In 1985, John Guaspari made it clear in his book I know it when I see it. It is not about asking the customer if the product will meet his/her expectations, “he will know it when he sees it.” The customer needs to see, touch, and taste. We must bring this experience closer to him/her and make sure that we really include the client in the process and not a representative (this is a very common mistake of Product Owners who use Agile methodology).
Mistake # 4: experimenting without learning
Iterations are a trend nowadays. Agile, Lean Startup, Design Thinking, all these methodologies propose to quickly test the idea in order to validate it with the client.
But what is often forgotten is that the goal of experimentation is to achieve real and naive learning. And to achieve this, it is fundamental to understand clearly what we aim to learn:
- What is the value hypothesis we are trying to validate?
- What learning must be achieved?
And, to learn, the ego must be left aside. Experience shows that when it seems that everything is under control, that there is no error to find, nothing to correct or invent, the unexpected appears.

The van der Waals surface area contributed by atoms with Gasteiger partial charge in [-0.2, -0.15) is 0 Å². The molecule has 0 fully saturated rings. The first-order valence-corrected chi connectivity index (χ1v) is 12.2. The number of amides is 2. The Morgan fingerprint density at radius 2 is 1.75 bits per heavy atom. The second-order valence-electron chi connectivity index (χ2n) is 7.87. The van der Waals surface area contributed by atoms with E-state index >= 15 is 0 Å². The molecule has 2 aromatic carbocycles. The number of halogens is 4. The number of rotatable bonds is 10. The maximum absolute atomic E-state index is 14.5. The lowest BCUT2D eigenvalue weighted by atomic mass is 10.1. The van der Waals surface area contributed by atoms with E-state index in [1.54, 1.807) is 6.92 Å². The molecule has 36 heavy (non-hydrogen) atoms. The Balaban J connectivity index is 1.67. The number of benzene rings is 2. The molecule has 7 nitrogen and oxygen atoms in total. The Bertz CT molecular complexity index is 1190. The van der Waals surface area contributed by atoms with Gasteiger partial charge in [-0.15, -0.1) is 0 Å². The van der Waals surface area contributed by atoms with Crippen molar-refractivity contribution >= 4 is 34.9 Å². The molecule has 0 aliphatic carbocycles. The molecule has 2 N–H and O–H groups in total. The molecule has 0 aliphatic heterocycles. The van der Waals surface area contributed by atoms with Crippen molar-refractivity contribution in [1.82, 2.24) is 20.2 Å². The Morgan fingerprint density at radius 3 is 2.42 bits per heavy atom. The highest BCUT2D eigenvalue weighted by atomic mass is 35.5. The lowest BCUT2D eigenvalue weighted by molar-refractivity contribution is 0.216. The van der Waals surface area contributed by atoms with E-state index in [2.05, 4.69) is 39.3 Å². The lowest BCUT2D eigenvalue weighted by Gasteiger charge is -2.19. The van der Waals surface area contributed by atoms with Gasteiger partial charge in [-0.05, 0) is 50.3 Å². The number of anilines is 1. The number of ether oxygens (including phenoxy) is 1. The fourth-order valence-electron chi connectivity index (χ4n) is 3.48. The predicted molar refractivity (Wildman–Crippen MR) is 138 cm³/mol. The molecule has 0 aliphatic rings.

Design Thinking demands understanding that the client will question the unquestionable, suggest the unthinkable, and make us feel incompetent. That is the key moment of learning. Those who react without explaining or justifying will be the successful ones. It is not about arguing or spending hours and hours analyzing. It’s about experimenting and validating ideas with results.
Mistake #5: Brainstorming without discipline
We have all applied brainstorming at some time, but few people follow its rules. It is a very useful technique when it comes to thinking about possible solutions, but by itself, it is not enough to innovate. Brainstorming needs to be supplemented not only with discipline but also with other methods. Some examples: